International education and the post-9/11 syndrome: A study of international educators in selected Miami-area colleges
This dissertation investigated the relationship between the September 11, 2001 terrorist attacks and the internationalization agenda of U.S. colleges and universities. The construct, post-9/11 syndrome, is used metaphorically to delineate the apparent state of panic and disequilibrium that followed the incident. Three research questions were investigated, with two universities in the Miami-area of South Florida, one private and the other public, as qualitative case studies. The questions are: (a) How are international student advisors and administrators across two types of institutions dealing with the post-9/11 syndrome? (b) What, if any, are the differences in international education after 9/11? (c) What have been the institutional priorities in relation to international education before and after 9/11?^ Data-gathering methods included interviews with international student/study abroad advisors and administrators with at least 8 years of experience in the function(s) at their institutions, document and institutional data analysis. The interviews were based on the three-part scheme developed by Schuman (1982): context of experience, details of experience and reflection on the meaning of experiences. Taped interviews, researcher insights, and member checks of transcripts constituted an audit trail for this study.^ Key findings included a progressive decline in Fall to Fall enrollment of international students at UM by 13.05% in the 5 years after 9/11, and by 6.15% at FIU in the seven post-9/11 years. In both institutions, there was an upsurge in interest in study abroad during the same period but less than 5% of enrolled students ventured abroad annually. I summarized the themes associated with the post-9/11 environment of international education as perceived by my participants at both institutions as 3Ms, 3Ts, and 1D: Menace of Anxiety and Fear, Menace of Insularity and Insecurity, Menace of Over-Regulation and Bigotry, Trajectory of Opportunity, Trajectory of Contradictions, Trajectory of Illusion, Fatalism and Futility, and Dominance of Technology.^ Based on these findings, I recommended an integrated Internationalization At Home Plus Collaborative Outreach (IAHPCO) approach to internationalization that is based on a post-9/11 recalibration of national security and international education as complementary rather than diametrically opposed concepts.^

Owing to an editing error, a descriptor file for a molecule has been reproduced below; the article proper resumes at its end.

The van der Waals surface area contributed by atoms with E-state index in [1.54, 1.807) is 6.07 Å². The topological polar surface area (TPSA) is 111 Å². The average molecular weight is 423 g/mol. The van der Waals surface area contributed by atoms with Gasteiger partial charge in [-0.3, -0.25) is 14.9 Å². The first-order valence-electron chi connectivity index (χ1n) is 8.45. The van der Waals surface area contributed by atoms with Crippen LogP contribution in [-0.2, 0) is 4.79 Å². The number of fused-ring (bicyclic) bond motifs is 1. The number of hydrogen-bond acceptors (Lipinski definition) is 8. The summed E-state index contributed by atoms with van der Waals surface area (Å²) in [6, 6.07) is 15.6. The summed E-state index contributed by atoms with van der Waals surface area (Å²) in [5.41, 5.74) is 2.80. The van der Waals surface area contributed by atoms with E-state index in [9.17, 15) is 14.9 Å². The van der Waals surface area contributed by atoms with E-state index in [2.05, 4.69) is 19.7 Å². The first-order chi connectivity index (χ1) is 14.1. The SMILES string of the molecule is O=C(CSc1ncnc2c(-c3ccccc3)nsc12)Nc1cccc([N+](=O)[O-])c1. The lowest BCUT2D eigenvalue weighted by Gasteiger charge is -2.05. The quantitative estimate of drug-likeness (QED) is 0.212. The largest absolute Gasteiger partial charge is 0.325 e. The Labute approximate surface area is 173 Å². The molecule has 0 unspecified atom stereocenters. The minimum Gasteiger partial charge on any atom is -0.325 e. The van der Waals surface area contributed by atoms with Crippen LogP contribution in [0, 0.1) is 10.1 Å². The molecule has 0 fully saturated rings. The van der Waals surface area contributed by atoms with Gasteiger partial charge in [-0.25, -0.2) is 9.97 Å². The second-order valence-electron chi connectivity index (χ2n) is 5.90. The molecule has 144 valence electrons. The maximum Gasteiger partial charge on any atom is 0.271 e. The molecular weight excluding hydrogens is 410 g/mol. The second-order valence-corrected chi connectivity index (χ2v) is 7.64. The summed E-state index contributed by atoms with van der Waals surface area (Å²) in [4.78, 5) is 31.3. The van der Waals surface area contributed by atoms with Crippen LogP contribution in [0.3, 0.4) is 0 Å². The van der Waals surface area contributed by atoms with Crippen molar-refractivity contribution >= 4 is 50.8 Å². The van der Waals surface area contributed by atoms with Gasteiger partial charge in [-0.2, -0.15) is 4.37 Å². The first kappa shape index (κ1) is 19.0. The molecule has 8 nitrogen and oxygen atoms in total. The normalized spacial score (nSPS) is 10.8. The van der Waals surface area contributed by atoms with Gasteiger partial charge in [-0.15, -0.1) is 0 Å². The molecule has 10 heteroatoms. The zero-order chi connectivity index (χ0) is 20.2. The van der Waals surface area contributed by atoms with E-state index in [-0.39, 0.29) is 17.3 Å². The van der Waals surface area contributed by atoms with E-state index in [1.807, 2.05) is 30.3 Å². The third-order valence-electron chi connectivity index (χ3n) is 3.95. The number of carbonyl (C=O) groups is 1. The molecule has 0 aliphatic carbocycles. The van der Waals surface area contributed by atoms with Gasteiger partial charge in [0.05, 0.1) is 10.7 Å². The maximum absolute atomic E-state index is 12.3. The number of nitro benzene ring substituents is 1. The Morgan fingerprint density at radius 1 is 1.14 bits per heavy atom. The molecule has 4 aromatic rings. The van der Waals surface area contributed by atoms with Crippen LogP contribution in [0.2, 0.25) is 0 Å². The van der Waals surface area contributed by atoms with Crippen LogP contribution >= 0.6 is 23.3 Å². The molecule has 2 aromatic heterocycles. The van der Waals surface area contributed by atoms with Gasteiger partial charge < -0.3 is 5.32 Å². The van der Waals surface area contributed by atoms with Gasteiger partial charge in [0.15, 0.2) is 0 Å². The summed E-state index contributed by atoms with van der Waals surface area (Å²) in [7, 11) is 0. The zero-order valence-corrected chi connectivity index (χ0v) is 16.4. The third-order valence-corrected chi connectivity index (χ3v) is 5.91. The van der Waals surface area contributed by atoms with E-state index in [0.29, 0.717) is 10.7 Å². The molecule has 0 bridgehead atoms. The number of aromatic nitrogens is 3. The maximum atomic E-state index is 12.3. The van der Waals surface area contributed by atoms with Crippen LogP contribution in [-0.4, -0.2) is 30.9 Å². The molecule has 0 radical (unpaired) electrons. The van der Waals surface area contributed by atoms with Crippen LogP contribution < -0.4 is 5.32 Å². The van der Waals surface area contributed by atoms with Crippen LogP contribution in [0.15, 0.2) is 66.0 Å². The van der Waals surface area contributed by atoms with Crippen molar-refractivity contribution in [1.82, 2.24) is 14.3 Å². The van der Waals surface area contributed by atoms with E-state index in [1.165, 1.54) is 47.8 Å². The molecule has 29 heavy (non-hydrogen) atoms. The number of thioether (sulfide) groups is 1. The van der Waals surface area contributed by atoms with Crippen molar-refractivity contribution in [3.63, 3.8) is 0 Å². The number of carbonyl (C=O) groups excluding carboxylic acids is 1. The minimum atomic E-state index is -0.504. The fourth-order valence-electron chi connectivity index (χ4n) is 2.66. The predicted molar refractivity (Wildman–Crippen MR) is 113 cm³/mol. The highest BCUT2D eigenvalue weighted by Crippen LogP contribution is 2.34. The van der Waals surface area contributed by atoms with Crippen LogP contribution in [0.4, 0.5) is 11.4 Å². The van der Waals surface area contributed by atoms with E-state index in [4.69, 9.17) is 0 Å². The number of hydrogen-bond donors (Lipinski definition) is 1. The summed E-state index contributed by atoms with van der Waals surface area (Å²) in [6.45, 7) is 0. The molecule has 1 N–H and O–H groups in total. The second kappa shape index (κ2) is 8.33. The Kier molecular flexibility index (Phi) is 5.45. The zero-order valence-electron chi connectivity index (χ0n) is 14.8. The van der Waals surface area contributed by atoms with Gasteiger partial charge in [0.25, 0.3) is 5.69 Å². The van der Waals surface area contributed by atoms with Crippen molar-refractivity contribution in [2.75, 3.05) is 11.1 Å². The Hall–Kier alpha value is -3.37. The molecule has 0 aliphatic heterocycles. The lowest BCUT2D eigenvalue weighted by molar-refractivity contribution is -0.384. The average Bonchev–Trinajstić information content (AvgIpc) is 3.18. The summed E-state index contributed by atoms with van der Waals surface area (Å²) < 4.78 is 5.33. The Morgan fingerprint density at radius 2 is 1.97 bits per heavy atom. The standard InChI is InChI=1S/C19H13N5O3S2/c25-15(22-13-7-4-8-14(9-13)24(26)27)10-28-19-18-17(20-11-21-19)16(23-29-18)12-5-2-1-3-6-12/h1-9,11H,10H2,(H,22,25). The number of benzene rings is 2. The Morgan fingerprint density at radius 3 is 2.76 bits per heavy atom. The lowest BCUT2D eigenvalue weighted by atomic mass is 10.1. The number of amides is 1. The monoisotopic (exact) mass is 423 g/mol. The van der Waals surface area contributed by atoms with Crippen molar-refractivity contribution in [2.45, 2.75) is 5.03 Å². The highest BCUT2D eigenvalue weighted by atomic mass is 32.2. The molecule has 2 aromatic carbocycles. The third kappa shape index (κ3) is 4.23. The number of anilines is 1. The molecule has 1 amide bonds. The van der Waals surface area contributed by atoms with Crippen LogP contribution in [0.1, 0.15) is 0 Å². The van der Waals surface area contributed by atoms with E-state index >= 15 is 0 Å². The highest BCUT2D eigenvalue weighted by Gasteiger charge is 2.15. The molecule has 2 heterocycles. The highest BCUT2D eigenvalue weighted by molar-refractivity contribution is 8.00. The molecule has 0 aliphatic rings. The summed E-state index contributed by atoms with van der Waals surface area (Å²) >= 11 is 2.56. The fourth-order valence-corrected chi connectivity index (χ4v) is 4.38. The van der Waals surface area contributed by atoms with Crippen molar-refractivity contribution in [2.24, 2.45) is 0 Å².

Education, Bilingual and Multicultural|American Studies|Sociology, Ethnic and Racial Studies
Tella, Oluyinka, "International education and the post-9/11 syndrome: A study of international educators in selected Miami-area colleges" (2010). ProQuest ETD Collection for FIU. AAI3431312.